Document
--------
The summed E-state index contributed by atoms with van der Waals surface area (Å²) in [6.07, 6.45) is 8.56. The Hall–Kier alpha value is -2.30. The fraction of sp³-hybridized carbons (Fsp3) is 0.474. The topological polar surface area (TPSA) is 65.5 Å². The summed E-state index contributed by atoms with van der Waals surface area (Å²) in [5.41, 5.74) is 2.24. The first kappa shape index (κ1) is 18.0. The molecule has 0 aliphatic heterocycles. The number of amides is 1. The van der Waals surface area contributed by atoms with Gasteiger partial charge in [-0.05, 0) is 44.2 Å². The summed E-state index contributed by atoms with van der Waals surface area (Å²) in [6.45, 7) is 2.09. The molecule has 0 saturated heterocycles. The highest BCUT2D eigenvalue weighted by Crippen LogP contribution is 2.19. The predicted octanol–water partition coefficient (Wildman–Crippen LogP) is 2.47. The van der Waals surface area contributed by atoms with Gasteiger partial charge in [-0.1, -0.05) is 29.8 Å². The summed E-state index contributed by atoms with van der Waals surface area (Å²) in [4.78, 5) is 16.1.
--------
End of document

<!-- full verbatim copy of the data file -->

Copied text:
The summed E-state index contributed by atoms with van der Waals surface area (Å²) in [6.07, 6.45) is 8.56. The Hall–Kier alpha value is -2.30. The fraction of sp³-hybridized carbons (Fsp3) is 0.474. The topological polar surface area (TPSA) is 65.5 Å². The summed E-state index contributed by atoms with van der Waals surface area (Å²) in [5.41, 5.74) is 2.24. The first kappa shape index (κ1) is 18.0. The molecule has 0 aliphatic heterocycles. The number of amides is 1. The van der Waals surface area contributed by atoms with Gasteiger partial charge in [-0.05, 0) is 44.2 Å². The summed E-state index contributed by atoms with van der Waals surface area (Å²) in [6.45, 7) is 2.09. The molecule has 0 saturated heterocycles. The highest BCUT2D eigenvalue weighted by Crippen LogP contribution is 2.19. The predicted octanol–water partition coefficient (Wildman–Crippen LogP) is 2.47. The van der Waals surface area contributed by atoms with Gasteiger partial charge in [-0.1, -0.05) is 29.8 Å². The summed E-state index contributed by atoms with van der Waals surface area (Å²) in [4.78, 5) is 16.1.